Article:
Thursday, July 01, 2010

Life won’t wait


You turn your back for one minute (sloping off to the seaside for a couple of days) and when you get back the convolvulus has taken over your back garden. But then so many wonderful things have happened, too. The roses are blooming as if their life depended on it, the fragrance of the honeysuckle and orange blossom makes me swoon, and the climbing rose is out

and finally, that funny yellow buddleia - that I’ve had for four years and was just about to pull up because it refused to produce anything but leaves – has produced odd little flower balls.

And then there are the strawberries…

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I’ve just been out in the quiet morning garden, to pick this morning’s crop.

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It was balmy. It was heaven. Such a morning as this makes up for the four months of grey cold winter we get here every year. The birds have been at the strawberries. They think I don’t know. I used to have a net on the strawberry patch, but one day I found a dead blackbird caught in it, so I threw the net away. There are plenty of strawberries - enough for us to share. Which is a good job, because as well as the birds and the slugs, there are other creatures who like my fruit…

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If I die today, I won’t mind. I have had a fabulous week, away with Jen, and back here at home in my summer garden.


Anonymous said...

I am so jealous!!

Looking at the photographs makes me wish I didn't live in London x


Sue Hepworth said...

I do feel very fortunate, Shafia. Just think - we used to live in Sheffield, and I only moved to the country because Dave wanted to. Now I can't imagine living anywhere but the countryside. But then it *is* midsummer at the moment. I often dream of city life in February.

Marilyn said...

It's raining here! But then I am in Sheffield ... although I feel I am lucky to live here in Worrall, where the countryside is literally on my doorstep. (And don't forget that Sheffield is often referred to as the greenest city in England!)

Sue Hepworth said...

Hi Mariliyn, don't get me wrong. I like Sheffield a lot, and I liked where we lived. But when I go back there now, I wonder how I used to put up with being hemmed in by all those other houses.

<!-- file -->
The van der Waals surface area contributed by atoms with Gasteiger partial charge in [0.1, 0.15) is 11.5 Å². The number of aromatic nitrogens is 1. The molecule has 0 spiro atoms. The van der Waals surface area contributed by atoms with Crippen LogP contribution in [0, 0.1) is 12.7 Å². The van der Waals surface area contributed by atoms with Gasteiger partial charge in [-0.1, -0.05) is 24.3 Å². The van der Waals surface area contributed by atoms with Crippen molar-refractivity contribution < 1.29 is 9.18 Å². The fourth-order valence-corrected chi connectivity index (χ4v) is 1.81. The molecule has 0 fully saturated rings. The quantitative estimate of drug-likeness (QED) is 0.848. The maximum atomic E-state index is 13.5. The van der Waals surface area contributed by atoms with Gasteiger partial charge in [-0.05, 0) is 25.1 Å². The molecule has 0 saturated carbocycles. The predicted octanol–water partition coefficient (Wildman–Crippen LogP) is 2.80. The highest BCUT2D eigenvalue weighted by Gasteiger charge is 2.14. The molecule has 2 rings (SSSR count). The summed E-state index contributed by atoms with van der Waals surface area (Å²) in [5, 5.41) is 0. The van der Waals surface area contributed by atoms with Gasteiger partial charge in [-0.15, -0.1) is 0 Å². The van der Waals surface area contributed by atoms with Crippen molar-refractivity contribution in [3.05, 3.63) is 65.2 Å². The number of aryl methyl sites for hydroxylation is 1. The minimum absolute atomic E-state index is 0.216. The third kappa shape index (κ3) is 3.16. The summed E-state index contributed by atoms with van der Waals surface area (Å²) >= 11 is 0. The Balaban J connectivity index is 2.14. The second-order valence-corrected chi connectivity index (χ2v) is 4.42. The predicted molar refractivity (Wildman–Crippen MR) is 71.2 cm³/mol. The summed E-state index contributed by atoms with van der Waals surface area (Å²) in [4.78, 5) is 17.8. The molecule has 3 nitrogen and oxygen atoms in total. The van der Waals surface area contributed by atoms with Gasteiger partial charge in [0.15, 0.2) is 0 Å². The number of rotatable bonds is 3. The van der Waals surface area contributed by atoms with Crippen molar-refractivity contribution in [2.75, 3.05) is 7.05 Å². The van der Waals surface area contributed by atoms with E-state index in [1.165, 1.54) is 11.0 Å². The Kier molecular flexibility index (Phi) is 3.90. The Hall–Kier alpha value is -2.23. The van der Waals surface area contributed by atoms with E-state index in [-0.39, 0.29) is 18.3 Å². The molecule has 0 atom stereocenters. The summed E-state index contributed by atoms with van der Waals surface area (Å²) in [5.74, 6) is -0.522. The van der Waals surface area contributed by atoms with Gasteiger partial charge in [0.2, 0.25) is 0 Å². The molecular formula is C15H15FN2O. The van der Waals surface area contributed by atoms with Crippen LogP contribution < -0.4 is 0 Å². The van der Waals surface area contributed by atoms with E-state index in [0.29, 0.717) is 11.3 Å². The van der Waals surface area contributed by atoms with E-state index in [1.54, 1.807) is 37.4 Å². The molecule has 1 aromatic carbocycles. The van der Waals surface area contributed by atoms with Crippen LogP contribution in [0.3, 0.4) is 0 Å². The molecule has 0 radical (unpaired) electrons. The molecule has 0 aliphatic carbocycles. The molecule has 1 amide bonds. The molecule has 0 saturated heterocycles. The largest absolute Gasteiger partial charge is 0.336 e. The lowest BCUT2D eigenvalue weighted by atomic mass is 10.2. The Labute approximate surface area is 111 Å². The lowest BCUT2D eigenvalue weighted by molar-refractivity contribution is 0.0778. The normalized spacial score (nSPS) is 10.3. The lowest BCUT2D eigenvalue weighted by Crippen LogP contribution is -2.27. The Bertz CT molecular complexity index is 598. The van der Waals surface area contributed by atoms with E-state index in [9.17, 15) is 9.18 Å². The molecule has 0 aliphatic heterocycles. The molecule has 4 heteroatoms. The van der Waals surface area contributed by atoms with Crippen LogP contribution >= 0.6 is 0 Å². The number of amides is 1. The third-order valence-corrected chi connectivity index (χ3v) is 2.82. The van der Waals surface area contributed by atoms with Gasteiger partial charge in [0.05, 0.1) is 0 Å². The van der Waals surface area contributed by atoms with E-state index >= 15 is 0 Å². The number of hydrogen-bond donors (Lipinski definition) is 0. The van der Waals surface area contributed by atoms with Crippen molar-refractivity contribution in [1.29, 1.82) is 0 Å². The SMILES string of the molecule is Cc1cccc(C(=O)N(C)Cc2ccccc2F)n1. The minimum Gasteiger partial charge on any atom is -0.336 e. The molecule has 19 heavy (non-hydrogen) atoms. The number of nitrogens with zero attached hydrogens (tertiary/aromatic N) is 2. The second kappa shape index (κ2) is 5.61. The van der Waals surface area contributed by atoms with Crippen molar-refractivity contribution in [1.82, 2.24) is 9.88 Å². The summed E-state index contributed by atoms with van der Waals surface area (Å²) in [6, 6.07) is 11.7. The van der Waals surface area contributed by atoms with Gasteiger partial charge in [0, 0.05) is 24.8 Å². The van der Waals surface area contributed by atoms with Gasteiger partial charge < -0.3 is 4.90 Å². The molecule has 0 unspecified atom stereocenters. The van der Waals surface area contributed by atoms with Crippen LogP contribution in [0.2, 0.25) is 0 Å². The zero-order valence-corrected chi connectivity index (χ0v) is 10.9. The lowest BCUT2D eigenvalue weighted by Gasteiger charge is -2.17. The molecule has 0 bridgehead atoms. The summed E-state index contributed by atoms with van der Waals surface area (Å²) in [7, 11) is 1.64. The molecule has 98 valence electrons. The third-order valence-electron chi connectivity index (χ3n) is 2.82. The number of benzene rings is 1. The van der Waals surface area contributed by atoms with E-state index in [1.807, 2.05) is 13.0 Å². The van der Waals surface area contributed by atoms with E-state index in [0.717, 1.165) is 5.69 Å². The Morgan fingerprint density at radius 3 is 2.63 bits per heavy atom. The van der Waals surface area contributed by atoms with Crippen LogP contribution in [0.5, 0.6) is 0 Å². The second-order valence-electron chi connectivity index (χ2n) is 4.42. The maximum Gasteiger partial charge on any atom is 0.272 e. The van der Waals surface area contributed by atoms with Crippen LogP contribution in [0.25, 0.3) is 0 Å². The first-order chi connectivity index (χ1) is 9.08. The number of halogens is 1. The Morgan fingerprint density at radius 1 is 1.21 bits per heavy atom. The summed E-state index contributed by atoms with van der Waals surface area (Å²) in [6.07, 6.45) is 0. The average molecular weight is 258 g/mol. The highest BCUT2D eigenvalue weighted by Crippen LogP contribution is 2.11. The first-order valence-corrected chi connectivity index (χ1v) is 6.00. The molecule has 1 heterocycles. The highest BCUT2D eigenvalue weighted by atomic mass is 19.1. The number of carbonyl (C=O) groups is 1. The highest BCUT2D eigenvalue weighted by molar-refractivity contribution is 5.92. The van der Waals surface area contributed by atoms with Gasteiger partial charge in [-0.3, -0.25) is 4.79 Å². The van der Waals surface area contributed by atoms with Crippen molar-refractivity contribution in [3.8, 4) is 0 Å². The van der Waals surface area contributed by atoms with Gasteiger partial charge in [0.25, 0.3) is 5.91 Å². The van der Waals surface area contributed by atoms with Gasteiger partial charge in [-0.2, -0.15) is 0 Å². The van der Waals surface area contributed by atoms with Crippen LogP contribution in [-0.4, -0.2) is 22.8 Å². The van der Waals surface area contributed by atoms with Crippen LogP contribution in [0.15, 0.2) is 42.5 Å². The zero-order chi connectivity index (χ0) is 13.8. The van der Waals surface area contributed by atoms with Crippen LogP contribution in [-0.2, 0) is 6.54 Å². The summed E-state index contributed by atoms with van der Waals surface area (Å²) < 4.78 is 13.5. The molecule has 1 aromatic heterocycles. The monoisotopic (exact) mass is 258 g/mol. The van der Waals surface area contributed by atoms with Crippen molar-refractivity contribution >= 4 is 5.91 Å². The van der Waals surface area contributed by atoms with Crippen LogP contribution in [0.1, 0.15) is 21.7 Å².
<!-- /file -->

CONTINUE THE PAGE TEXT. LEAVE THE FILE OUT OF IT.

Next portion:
(p.s. I like The Showroom, too.)

Anonymous said...

Hi Sue,

I was wondering, do you think you'll come to London and do a book signing?
Also thought I'd update you with my patchworking, I've just ordered a bundle of "fat corners". I've no idea what they are but from the photograph they looked like biggish squares of fabric which I thought would be a good start - can you clarify any more on them?


Isaac said...

If you die today, *I* would mind!

Lovely photos xxx.

Sue Hepworth said...

Hi Shafia - I was wondering about your patchwork progress.As far as I know, fat corners are probably the same as fat quarters, which means a small bit of fabric, where a quarter of a metre is a relevant dimension...not very helpful, am I????? I have seen fat quarters rolled up in baskets in patchwork shops (when I go in to buy the quilt lining) but I don't buy them. I am a bit of a purist about patchwork and try to use old, secondhand material from home, or from jumble sales. But if you are starting from scratch, with nothing you want to cut up, then fat quarters/corners are a good way to go.
As for the London book signing, who knows what will happen in the future? I may have some news for my readers, soon, about my next book. It would be so nice to meet you, and all my other regular blog readers.

Anonymous said...

Lol! They ARE called fat quarters and not fat corners! After talking about starting for 6 months I may actually do it.

It would be brilliant if you could do a book signing in London, I'd love to meet in person. I wanted to come to Buxton(?) last month but I had my driving test on the 11th and lessons on two consecutive days beforehand.

Also thank you for adding books you enjoy reading, the last time you did, I went and bought a couple and thoroughly enjoyed them.


Marilyn said...

Yes, I see your point about being hemmed in. I felt like that when I returned to Sheffield from South Africa and then from Australia. There's so much space in SA and Oz, I felt claustrophobic here. (I don't like all their 'creatures' though!) And sometimes, it was far too hot. There's nothing quite like the English countryside and I am fortunate to have it so close.

Marilyn said...

PS your son's comment plucked at my heartstrings